Decreased lactate and potassium levels in natural moisturizing factor from the stratum corneum of mild atopic dermatitis patients are involved with the reduced hydration state.J Dermatol Sci. 2012 May; 66(2):154-9.JD
Atopic dermatitis (AD) shows dry skin. Water-soluble, low molecular weight components, collectively known as natural moisturizing factor (NMF), play an important role in maintaining the stratum corneum (SC) hydration. Previous studies focused on reduced levels of free amino acids (FAAs) in NMF from AD skin. It remains unknown, however, whether other NMF components are also altered in AD.
To characterize the levels of various NMF components in the SC of healthy subjects and in mild AD adult patients.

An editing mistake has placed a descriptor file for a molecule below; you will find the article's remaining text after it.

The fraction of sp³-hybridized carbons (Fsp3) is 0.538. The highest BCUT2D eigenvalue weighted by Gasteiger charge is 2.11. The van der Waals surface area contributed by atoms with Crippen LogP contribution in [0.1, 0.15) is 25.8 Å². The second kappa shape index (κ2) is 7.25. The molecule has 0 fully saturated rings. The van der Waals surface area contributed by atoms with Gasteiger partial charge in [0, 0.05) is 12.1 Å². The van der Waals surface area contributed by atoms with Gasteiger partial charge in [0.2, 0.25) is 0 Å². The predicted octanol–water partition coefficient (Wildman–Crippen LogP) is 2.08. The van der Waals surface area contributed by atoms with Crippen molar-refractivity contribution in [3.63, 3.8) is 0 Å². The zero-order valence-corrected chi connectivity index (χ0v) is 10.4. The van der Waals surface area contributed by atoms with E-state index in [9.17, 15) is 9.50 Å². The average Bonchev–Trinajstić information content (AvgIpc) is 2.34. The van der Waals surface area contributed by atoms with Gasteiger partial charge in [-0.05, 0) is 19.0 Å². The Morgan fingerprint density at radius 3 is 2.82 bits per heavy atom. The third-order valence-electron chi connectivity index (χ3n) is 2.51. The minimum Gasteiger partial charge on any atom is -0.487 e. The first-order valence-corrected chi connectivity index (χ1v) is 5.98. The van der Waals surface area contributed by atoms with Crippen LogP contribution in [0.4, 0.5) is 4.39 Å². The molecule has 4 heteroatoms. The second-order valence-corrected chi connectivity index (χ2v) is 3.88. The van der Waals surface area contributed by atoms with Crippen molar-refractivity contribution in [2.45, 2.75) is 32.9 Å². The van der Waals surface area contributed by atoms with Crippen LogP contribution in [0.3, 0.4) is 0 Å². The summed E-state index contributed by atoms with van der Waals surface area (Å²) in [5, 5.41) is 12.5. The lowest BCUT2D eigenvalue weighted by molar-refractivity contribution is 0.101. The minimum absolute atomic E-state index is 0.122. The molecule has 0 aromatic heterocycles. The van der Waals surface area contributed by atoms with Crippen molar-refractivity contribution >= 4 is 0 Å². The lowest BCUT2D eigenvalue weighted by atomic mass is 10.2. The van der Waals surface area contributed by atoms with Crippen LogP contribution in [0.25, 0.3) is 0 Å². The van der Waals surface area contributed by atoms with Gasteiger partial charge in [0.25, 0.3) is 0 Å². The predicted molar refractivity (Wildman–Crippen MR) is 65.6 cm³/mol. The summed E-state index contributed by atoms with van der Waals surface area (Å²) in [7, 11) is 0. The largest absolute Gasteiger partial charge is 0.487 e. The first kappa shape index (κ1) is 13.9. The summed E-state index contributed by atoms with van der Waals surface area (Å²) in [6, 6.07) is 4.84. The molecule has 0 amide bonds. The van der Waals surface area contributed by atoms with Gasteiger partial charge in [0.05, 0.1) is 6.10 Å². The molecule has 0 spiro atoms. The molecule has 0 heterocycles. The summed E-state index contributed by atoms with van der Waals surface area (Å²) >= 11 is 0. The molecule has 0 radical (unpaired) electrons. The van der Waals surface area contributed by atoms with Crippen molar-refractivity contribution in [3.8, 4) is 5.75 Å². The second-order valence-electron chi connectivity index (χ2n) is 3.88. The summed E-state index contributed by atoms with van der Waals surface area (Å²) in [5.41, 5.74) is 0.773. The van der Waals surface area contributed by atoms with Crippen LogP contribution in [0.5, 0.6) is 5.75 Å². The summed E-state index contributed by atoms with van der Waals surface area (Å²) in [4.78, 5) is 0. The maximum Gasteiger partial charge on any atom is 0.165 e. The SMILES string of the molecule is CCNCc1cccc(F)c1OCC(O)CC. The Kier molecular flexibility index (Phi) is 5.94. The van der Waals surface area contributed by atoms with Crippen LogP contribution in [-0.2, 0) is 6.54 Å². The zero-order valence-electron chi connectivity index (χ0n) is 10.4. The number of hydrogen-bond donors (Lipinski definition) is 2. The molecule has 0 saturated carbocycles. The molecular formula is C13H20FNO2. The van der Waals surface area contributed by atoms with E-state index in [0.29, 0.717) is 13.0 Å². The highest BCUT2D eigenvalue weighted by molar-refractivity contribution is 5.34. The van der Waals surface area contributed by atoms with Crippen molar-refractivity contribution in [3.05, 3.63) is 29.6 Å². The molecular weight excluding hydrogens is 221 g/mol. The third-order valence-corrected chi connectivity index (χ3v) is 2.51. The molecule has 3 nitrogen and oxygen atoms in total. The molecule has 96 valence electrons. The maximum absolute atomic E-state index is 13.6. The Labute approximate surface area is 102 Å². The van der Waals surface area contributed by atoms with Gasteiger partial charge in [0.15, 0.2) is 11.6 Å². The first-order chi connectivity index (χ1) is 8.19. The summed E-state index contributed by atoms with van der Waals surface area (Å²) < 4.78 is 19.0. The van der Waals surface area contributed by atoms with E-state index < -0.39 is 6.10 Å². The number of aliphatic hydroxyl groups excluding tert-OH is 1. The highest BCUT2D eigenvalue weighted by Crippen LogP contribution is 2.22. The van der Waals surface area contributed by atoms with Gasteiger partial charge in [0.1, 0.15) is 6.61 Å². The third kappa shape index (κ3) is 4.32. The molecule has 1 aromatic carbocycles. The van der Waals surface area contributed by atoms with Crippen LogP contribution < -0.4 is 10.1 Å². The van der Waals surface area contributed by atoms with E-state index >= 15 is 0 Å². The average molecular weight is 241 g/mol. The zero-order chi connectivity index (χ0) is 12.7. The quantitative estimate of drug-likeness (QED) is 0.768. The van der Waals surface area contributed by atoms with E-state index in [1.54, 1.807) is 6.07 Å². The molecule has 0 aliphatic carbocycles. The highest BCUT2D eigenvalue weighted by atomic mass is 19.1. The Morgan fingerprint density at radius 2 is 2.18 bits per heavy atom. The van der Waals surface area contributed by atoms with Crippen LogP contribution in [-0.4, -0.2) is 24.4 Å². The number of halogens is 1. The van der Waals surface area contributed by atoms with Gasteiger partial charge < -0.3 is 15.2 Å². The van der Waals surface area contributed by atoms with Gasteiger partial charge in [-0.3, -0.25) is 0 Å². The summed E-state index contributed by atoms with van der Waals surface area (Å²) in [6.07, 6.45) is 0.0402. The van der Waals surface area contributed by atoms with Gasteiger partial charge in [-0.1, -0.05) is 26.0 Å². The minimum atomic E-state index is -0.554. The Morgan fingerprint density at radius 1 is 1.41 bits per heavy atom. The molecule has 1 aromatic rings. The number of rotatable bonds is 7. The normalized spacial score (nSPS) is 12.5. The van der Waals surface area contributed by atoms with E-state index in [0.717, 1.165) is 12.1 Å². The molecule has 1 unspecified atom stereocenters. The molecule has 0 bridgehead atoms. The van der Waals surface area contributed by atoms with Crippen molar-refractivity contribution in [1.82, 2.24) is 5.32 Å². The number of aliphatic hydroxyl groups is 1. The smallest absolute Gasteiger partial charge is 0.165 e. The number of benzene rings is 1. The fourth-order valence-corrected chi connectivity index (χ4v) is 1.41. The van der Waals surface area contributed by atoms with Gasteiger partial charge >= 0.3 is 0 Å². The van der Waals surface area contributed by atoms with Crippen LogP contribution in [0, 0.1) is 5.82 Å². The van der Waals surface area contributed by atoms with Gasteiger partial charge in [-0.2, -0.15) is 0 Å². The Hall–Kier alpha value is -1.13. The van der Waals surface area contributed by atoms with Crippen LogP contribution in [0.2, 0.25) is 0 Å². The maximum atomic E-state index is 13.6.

NMF components were extracted from three sequential tape-stripped SC samples obtained from the volar forearm. NMF components which were decreased in AD skin were topically applied to examine their contribution to SC moisturization in AD skin.
We found that although FAAs levels were not remarkably reduced, levels of pyrrolidone carboxylic acid (PCA), lactate, urea, sodium and potassium were significantly decreased in NMF from mild AD skin. Among those components, only the topical application of potassium lactate effectively increased skin surface hydration indicating that reductions of lactate and potassium influence dry skin in mild AD patients. Unlike the distribution of filaggrin-derived FAAs and PCA, lactate, urea, potassium and sodium were abundant in the surface layer of the SC compared with the inner layer of the SC. Such findings strongly suggest that those components are supplied from outside the SC, i.e. they originate from sweat.
The reduced levels of sweat-derived NMF components in mild AD patients suggests that impaired sweat function might in part result in the SC dryness.